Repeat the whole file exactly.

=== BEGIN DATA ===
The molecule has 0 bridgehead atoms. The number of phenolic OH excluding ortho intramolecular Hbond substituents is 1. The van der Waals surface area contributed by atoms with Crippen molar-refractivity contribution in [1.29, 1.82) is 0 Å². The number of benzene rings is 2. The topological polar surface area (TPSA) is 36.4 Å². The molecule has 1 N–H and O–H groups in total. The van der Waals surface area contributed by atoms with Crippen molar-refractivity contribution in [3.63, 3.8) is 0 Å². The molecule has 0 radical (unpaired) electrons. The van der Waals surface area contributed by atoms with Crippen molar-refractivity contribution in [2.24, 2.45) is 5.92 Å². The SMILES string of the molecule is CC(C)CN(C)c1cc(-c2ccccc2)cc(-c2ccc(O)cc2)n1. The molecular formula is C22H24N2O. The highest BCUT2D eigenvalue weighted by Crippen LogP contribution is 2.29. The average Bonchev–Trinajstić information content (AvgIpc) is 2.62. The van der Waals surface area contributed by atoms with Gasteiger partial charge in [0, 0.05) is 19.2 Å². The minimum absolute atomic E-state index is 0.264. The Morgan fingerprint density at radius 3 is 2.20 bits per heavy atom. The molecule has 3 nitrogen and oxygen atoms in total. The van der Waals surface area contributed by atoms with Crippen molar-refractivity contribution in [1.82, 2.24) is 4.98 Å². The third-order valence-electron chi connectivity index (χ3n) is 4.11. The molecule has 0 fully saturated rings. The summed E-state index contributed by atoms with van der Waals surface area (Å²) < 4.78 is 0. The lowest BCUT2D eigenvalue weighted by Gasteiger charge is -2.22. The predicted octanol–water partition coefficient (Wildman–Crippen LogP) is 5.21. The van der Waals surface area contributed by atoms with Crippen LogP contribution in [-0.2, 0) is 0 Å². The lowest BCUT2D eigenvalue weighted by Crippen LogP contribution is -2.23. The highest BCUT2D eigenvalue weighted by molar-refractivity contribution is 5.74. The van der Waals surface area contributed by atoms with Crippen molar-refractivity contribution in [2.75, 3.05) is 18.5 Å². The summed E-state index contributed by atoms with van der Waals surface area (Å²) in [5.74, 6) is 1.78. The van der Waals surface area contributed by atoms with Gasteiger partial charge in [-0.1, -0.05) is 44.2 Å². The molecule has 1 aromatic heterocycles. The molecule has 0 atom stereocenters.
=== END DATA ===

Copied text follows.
The molecule has 0 bridgehead atoms. The number of phenolic OH excluding ortho intramolecular Hbond substituents is 1. The van der Waals surface area contributed by atoms with Crippen molar-refractivity contribution in [1.29, 1.82) is 0 Å². The number of benzene rings is 2. The topological polar surface area (TPSA) is 36.4 Å². The molecule has 1 N–H and O–H groups in total. The van der Waals surface area contributed by atoms with Crippen molar-refractivity contribution in [3.63, 3.8) is 0 Å². The molecule has 0 radical (unpaired) electrons. The van der Waals surface area contributed by atoms with Crippen molar-refractivity contribution in [2.24, 2.45) is 5.92 Å². The SMILES string of the molecule is CC(C)CN(C)c1cc(-c2ccccc2)cc(-c2ccc(O)cc2)n1. The molecular formula is C22H24N2O. The highest BCUT2D eigenvalue weighted by Crippen LogP contribution is 2.29. The average Bonchev–Trinajstić information content (AvgIpc) is 2.62. The van der Waals surface area contributed by atoms with Gasteiger partial charge in [0, 0.05) is 19.2 Å². The minimum absolute atomic E-state index is 0.264. The Morgan fingerprint density at radius 3 is 2.20 bits per heavy atom. The molecule has 3 nitrogen and oxygen atoms in total. The van der Waals surface area contributed by atoms with Crippen molar-refractivity contribution in [1.82, 2.24) is 4.98 Å². The third-order valence-electron chi connectivity index (χ3n) is 4.11. The molecule has 0 fully saturated rings. The summed E-state index contributed by atoms with van der Waals surface area (Å²) < 4.78 is 0. The lowest BCUT2D eigenvalue weighted by Gasteiger charge is -2.22. The predicted octanol–water partition coefficient (Wildman–Crippen LogP) is 5.21. The van der Waals surface area contributed by atoms with Crippen LogP contribution in [-0.2, 0) is 0 Å². The lowest BCUT2D eigenvalue weighted by Crippen LogP contribution is -2.23. The highest BCUT2D eigenvalue weighted by molar-refractivity contribution is 5.74. The van der Waals surface area contributed by atoms with Crippen molar-refractivity contribution in [2.75, 3.05) is 18.5 Å². The summed E-state index contributed by atoms with van der Waals surface area (Å²) in [5.74, 6) is 1.78. The van der Waals surface area contributed by atoms with Gasteiger partial charge in [-0.1, -0.05) is 44.2 Å². The molecule has 1 aromatic heterocycles. The molecule has 0 atom stereocenters.